It’s important to me as I write to have several regular themes that repeat, or can be seen to repeat, throughout the text. It might not always be apparent in the initial reading—in that regard, perhaps I do it mostly for me, to keep me to a certain path, a certain mindset.
For instance, in my upcoming follow-up novel, Mya, fire is an agent of change, and a recurring theme is various situational comparisons to volcanic ash—like perhaps raining ash, dust clouds, or even specific comparisons to real-life events directly preceding historical volcanic eruptions. This sort of thematic repetition provides some counterbalance for each section of my book. In a more general sense, it’s a product of inspiration, as the themes (more so even than the story) in my books are things I deeply feel or am deeply interested in, and thus, like to weave into the story.
Stay tuned for that, as I’m only about half way through a proper first draft of Mya. For a completed example from my post-apocalyptic novel, Decline (hey look, it’s a link! http://amzn.to/2fHXGv1), there’s a passage about a quarter of the way through the book that reads:
“Fundamentally, the body is in constant flux. Similar to our hair or fingernails, we shed cells that are then replaced by a new set of cells. For instance, we lose our entire skin every four weeks, and our liver is renewed, cell by cell, in up to five hundred days. Even our skeleton regenerates every ten years or so. To me, this meant that the person you were when you were born, when you were at your first day of school, had your first triumph, experienced your first kiss, shed your first tear—that person is completely gone, dissolved and replaced. Though we are completely unaware of it, we endure through constant physical upheaval.” (pg. 53).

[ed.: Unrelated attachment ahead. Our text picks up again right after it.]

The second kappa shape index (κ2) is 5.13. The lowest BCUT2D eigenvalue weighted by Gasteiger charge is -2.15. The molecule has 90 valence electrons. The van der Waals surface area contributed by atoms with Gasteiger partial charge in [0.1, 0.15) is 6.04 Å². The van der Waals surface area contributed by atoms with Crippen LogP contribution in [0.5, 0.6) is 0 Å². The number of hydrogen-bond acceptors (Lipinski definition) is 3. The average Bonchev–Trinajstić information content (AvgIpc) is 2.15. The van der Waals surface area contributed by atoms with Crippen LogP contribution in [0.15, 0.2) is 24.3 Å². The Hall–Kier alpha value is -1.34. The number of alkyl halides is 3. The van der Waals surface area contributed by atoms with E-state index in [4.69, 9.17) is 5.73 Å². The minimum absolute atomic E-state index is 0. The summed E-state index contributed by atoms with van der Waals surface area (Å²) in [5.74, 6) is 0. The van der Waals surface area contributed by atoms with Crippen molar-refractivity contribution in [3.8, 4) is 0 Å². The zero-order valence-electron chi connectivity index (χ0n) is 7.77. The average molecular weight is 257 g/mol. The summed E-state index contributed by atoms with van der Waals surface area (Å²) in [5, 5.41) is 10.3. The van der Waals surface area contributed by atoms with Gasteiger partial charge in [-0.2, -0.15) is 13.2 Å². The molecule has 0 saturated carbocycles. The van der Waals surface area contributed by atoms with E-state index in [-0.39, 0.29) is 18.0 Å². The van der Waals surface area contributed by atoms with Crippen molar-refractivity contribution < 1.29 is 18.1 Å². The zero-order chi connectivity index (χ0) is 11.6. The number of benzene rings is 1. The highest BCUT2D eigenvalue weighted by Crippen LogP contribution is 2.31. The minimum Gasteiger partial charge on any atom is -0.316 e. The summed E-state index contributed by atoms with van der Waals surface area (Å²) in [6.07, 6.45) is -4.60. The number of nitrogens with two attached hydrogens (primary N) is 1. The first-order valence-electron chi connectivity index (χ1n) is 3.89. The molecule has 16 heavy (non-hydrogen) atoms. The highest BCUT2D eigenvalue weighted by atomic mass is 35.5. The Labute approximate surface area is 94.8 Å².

To me, this is a fascinating concept. In Decline, the theme of change is central for the protagonist and narrator, and this passage is a scientific echo of that. But more so, it suggests the much more interesting question that is my primary inspiration in this regard: are you still the same person you were 10 or 20 years prior? Some of you may recognize this as the Ship of Theseus thought experiment. This paradox appears in Plutarch’s Lives where he describes it thus:
“The ship wherein Theseus and the youth of Athens returned had thirty oars, and was preserved by the Athenians down even to the time of Demetrius Phalereus, for they took away the old planks as they decayed, putting in new and stronger timber in their place, insomuch that this ship became a standing example among the philosophers, for the logical question of things that grow; one side holding that the ship remained the same, and the other contending that it was not the same.”
So, like yourself, whose cells are shed and renewed throughout your life to the point where perhaps no part of you, as you currently are, existed when you were younger, if Theseus’ ship has been continually repaired and each part replaced over the years, is it still the same ship? If not, when did it cease being the original ship?
This paradox was inspirational in my creation of Decline. For me, my themes are the spit on which the meat hangs.